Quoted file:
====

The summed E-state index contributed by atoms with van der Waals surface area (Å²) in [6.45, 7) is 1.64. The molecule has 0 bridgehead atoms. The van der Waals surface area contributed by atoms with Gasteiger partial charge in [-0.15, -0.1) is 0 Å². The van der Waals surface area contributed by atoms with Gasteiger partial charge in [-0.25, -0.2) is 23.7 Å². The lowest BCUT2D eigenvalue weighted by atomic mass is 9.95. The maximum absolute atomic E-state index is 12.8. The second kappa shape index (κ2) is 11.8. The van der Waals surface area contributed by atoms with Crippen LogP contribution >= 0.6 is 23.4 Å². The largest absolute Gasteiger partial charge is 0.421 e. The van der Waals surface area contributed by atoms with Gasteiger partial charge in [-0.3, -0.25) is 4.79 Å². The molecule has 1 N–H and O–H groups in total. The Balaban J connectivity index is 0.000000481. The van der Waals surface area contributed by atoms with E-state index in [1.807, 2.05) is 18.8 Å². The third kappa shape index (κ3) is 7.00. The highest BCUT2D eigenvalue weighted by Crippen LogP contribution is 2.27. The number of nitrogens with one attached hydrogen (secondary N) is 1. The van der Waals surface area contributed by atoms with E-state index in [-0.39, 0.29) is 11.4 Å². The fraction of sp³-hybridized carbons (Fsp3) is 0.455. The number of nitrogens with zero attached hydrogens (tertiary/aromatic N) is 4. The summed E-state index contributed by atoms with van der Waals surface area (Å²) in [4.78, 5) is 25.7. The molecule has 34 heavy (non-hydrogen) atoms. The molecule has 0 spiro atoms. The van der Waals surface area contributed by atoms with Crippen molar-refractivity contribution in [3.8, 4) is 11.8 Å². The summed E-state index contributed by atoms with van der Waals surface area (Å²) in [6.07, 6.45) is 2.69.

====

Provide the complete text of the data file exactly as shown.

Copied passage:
The summed E-state index contributed by atoms with van der Waals surface area (Å²) in [6.45, 7) is 1.64. The molecule has 0 bridgehead atoms. The van der Waals surface area contributed by atoms with Gasteiger partial charge in [-0.15, -0.1) is 0 Å². The van der Waals surface area contributed by atoms with Gasteiger partial charge in [-0.25, -0.2) is 23.7 Å². The lowest BCUT2D eigenvalue weighted by atomic mass is 9.95. The maximum absolute atomic E-state index is 12.8. The second kappa shape index (κ2) is 11.8. The van der Waals surface area contributed by atoms with Crippen LogP contribution >= 0.6 is 23.4 Å². The largest absolute Gasteiger partial charge is 0.421 e. The van der Waals surface area contributed by atoms with Gasteiger partial charge in [-0.3, -0.25) is 4.79 Å². The molecule has 1 N–H and O–H groups in total. The Balaban J connectivity index is 0.000000481. The van der Waals surface area contributed by atoms with E-state index in [1.807, 2.05) is 18.8 Å². The third kappa shape index (κ3) is 7.00. The highest BCUT2D eigenvalue weighted by Crippen LogP contribution is 2.27. The number of nitrogens with one attached hydrogen (secondary N) is 1. The van der Waals surface area contributed by atoms with E-state index in [-0.39, 0.29) is 11.4 Å². The fraction of sp³-hybridized carbons (Fsp3) is 0.455. The number of nitrogens with zero attached hydrogens (tertiary/aromatic N) is 4. The summed E-state index contributed by atoms with van der Waals surface area (Å²) in [4.78, 5) is 25.7. The molecule has 34 heavy (non-hydrogen) atoms. The molecule has 0 spiro atoms. The van der Waals surface area contributed by atoms with Crippen molar-refractivity contribution in [3.8, 4) is 11.8 Å². The summed E-state index contributed by atoms with van der Waals surface area (Å²) in [6.07, 6.45) is 2.69.